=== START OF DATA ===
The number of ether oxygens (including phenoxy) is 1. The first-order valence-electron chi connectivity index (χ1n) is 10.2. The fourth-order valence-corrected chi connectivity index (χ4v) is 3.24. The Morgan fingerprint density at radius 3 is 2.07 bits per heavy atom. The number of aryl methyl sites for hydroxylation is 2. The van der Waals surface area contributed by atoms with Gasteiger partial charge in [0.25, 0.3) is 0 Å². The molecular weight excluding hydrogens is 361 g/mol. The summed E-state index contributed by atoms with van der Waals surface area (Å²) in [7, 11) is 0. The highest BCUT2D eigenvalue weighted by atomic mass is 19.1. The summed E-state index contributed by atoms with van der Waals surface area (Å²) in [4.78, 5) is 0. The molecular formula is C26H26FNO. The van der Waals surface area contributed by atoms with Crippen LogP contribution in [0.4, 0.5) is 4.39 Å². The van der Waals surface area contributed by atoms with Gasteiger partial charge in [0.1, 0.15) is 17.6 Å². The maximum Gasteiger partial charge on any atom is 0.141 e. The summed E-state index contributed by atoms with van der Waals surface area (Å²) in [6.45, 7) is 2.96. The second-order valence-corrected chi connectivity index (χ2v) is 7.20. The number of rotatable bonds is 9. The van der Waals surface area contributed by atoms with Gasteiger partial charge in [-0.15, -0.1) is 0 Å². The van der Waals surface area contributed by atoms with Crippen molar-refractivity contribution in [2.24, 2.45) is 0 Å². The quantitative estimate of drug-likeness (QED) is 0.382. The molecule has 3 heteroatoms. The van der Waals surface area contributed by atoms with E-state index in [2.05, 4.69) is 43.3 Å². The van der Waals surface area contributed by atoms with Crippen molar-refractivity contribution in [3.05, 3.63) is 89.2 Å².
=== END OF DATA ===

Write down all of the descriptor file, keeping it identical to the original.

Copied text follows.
The number of ether oxygens (including phenoxy) is 1. The first-order valence-electron chi connectivity index (χ1n) is 10.2. The fourth-order valence-corrected chi connectivity index (χ4v) is 3.24. The Morgan fingerprint density at radius 3 is 2.07 bits per heavy atom. The number of aryl methyl sites for hydroxylation is 2. The van der Waals surface area contributed by atoms with Gasteiger partial charge in [0.25, 0.3) is 0 Å². The molecular weight excluding hydrogens is 361 g/mol. The summed E-state index contributed by atoms with van der Waals surface area (Å²) in [7, 11) is 0. The highest BCUT2D eigenvalue weighted by atomic mass is 19.1. The summed E-state index contributed by atoms with van der Waals surface area (Å²) in [4.78, 5) is 0. The molecular formula is C26H26FNO. The van der Waals surface area contributed by atoms with Crippen LogP contribution in [0.4, 0.5) is 4.39 Å². The van der Waals surface area contributed by atoms with Gasteiger partial charge in [0.1, 0.15) is 17.6 Å². The maximum Gasteiger partial charge on any atom is 0.141 e. The summed E-state index contributed by atoms with van der Waals surface area (Å²) in [6.45, 7) is 2.96. The second-order valence-corrected chi connectivity index (χ2v) is 7.20. The number of rotatable bonds is 9. The van der Waals surface area contributed by atoms with Gasteiger partial charge in [-0.15, -0.1) is 0 Å². The van der Waals surface area contributed by atoms with Crippen molar-refractivity contribution in [2.24, 2.45) is 0 Å². The quantitative estimate of drug-likeness (QED) is 0.382. The molecule has 3 heteroatoms. The van der Waals surface area contributed by atoms with E-state index in [2.05, 4.69) is 43.3 Å². The van der Waals surface area contributed by atoms with Crippen molar-refractivity contribution in [3.05, 3.63) is 89.2 Å².